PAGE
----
Billionaires herd money, rather than control it. Rendering it liquid would destroy most of it, and trying to give it away often Just Wouldn’t Work.

We’re running out of tigers. What would it feel like to show your grandchildren a picture or a video of a tiger, and then tell them that there aren’t any left?

We haven’t yet seen any proven extinctions of charismatic megafauna. What happens when we do?

Biodiversity and forest density, both disappearing fast. Again, we’re setting fire to embodied complexity.

People are beginning to understand that they’ve always been wrong. “The world is made of lies.” From my science background, this sounds familiar – “truth” is a series of decreasingly egregious errors and refinements in worldview. “My inheritance is from medicine, so epidemiology was a good route into thinking about these things.”

QQ: Regarding the 99% thing – was it any different in Ancient Rome?

VG: Basically, no. I think it’s inherent in the system that money will always breed more money. There’s no coercive solution to the problem that winners will keep winning, but there’s a lot of room to improve things at the bottom of the heap.

QQ: I’m going to accuse you. I grew up in a community of people who live on silt islands in the river, and none of this is relevant to them. You couldn’t get them into a room to talk about it, you couldn’t give them these solutions. Is this all about emotion, about wanting to feel good helping?

VG: Hm. I’m not an aid worker, I don’t have the skillset for that, I’m not a people person. When it comes to deploying help on the ground, I’d be in the bottom 5% of the class. I’d want to teach them germ theory so they can make a biosand filter for drinking water. What I do is the relationship between affordable technology and solvable problems. There are some basic principles that everyone needs: heating, shelter, sustainable toilets, crop rotation.

Not all relevant in these circumstances: living on a silt island, washed away every year and making you find a new island the next, means you don’t have to worry about sustaining the land. Crop rotation is irrelevant because next year you’ll get an entirely new field of incredibly rich, fertile silt to plant on. Composting toilets are also too heavyweight a solution to waste disposal. Riparian inverse-nomadic pattern – there’s almost certainly a proper anthropological term for it. I forgot to check later where/who this culture is, maybe next week.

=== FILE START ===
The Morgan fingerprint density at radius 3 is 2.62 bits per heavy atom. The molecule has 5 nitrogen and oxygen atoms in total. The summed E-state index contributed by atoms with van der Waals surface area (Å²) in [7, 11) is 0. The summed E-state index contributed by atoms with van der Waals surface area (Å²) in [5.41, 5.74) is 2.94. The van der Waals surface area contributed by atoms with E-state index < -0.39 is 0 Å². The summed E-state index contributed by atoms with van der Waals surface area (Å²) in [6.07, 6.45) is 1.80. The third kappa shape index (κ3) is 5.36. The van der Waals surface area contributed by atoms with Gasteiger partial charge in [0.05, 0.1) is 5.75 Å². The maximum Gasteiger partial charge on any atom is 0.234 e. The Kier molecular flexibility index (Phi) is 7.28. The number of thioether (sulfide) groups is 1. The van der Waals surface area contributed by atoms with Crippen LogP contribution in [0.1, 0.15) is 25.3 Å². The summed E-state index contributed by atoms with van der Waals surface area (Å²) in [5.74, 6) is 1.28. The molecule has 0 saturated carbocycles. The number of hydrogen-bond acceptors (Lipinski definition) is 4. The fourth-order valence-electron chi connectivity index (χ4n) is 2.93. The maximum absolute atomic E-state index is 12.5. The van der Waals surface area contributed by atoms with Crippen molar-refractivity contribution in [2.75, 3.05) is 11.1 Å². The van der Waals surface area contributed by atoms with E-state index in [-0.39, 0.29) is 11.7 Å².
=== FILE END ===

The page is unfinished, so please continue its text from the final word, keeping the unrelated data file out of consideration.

QQ (followup): They’re resigned to extinction. It’s a natural part of life for them.

VG: There’s a saying amongst aid workers: “Save the willing first.”

QQ: Are you saying that a sense of proportion is the antidote to charm?

VG: Yes! That’s an excellent way to put it.

Almost every charity uses the Big Eyes modelling agency – that’s a thing I made up which supplies small emaciated brown children with empty bowls, rather than the normal-looking people (big strapping men, young women, older people in Western clothes, possibly not even brown people) they actually spend the money on helping. They do it because that substantially increases donation levels.

“They still have rickets in some parts of America.”

Razi: The traditional rural cultures are basically doing OK, and they have collective agency. The people at the very top, millionaires and billionaires, are basically a sideshow. The bit in the middle, the billion or more people living in slums, that’s unacceptable.

[General agreement]


2 Responses

  1. RE slums: it’s also important to add infrastructure to the things slums don’t have, but it’s this infrastructure that’s critical to healthy survival.